I was thinking about hooks for this year’s Anosmia Awareness Day but I got no further than a list of five fairly pathetic bullet point ideas.
I looked over what I ran last year and the year before that; #pegyournose in 2019 which asked non-anosmics to hold their nose when eating, drinking or hugging a loved one at some point during the day. The intention was to physically illuminate what a loss of smell or taste could take away from everyday moments.
In 2020, I asked a question: what would you miss most if you couldn’t smell or taste? This brought about answers full of sentimental memories; of favourite dinners and of loved one’s jumpers. The intention here was to ask participants to imagine what it would feel like if those certain smells or tastes no longer emanated from their treasured items.
This year, I’m stumped. It no longer feels OK to tug on the heartstrings of those who aren’t affected, asking them to step into an anosmic’s shoes for a day. It no longer feels OK to ask them to imagine what it would be like to lose the scent of something they go to for comfort. It no longer feels OK to ask them to hold their nose while they hug a loved one – because most of us haven’t been able to hug our loved ones since March 2020, let alone peg our noses while doing so.
In a year where so many things, experiences and people have been taken from us; to ask you to imagine get more loss seems barbaric.
June 2020 saw a loss or change of smell and taste finally recognised as a symptom of COVID-19. This came three months after sufferers cited anosmia as a common side effect of their illness, and led to thousands of missed cases as unknowingly-infectious bodies continued to circulate.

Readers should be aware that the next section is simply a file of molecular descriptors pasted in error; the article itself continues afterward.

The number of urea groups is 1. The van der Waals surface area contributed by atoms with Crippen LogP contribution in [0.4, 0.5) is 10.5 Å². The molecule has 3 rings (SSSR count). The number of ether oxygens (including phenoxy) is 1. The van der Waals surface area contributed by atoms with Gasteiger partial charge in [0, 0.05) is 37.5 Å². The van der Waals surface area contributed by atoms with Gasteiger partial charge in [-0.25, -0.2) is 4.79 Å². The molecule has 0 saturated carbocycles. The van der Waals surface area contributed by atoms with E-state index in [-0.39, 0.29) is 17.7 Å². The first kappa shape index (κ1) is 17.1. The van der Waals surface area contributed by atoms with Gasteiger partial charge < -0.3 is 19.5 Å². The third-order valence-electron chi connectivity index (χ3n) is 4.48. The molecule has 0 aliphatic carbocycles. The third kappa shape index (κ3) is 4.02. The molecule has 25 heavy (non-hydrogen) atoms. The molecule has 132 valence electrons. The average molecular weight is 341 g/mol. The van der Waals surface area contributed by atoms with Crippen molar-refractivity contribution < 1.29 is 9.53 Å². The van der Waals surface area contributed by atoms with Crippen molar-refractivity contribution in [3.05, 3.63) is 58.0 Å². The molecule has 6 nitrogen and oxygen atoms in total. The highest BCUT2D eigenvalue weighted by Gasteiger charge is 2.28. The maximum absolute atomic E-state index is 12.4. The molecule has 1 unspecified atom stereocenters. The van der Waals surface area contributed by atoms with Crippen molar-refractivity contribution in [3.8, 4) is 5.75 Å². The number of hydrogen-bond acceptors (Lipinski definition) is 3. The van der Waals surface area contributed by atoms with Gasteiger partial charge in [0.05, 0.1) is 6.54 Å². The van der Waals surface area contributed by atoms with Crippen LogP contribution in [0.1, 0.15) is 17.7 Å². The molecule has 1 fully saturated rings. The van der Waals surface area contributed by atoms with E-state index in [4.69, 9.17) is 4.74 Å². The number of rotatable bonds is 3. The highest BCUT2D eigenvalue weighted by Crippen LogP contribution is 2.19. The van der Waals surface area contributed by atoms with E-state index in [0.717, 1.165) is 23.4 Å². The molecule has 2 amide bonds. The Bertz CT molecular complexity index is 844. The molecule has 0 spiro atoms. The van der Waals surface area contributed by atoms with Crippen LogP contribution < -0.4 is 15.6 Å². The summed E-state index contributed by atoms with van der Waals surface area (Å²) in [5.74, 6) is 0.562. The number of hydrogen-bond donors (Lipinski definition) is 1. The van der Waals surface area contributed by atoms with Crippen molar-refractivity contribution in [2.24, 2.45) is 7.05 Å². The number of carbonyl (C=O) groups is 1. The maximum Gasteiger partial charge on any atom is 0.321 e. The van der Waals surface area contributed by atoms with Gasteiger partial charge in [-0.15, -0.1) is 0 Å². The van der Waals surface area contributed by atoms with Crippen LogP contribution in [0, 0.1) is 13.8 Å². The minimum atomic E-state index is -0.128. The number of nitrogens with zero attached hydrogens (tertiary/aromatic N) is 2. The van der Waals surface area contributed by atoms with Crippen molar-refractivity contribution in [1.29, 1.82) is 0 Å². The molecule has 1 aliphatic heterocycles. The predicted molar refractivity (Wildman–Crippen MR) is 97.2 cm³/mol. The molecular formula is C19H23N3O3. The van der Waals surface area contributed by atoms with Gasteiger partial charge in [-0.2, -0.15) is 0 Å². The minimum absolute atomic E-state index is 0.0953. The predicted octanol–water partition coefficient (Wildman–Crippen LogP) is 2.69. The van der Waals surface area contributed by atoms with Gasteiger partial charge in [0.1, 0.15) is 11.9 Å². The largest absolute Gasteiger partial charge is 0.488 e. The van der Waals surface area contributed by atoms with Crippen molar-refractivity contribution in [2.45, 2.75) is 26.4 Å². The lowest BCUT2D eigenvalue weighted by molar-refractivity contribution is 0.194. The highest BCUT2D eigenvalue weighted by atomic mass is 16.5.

In the months that followed, the word that was once confused for insomnia began to enter everyday vernacular. The word I had been told was too niche to be written about in the public domain was suddenly splashed on the front pages. I felt numb. The awareness I’d fought for was finally being realised – but at what cost?
People experiencing sensory loss for the first time were getting in touch, asking how to cope. It was overwhelming – and during what was the first of many UK lockdowns, my usual responses felt completely futile while anyone with symptoms was having to stay at home and isolate.
We’re just about to enter March 2021, and my suggestions haven’t got any better. Because truly, I don’t know the answers. Some days I’m desolate; some days I’m fine. There isn’t rhyme or reason – and there isn’t anything special I’ve been doing to navigate my three-year smell and taste loss.
So, I’m not suggesting anything for Anosmia Awareness Day this year. Instead, I’m going to spend the day with the little rituals I’ve come to rely on during lockdown: pressing the plunger on the cafetiere and pouring black liquid into a blue mug; going for a run and getting dressed afterwards in pastel colours.
I suppose if you take anything from this piece it’s that – to spend the day doing whatever you can to make your day a bit brighter, willing the past year’s pain away.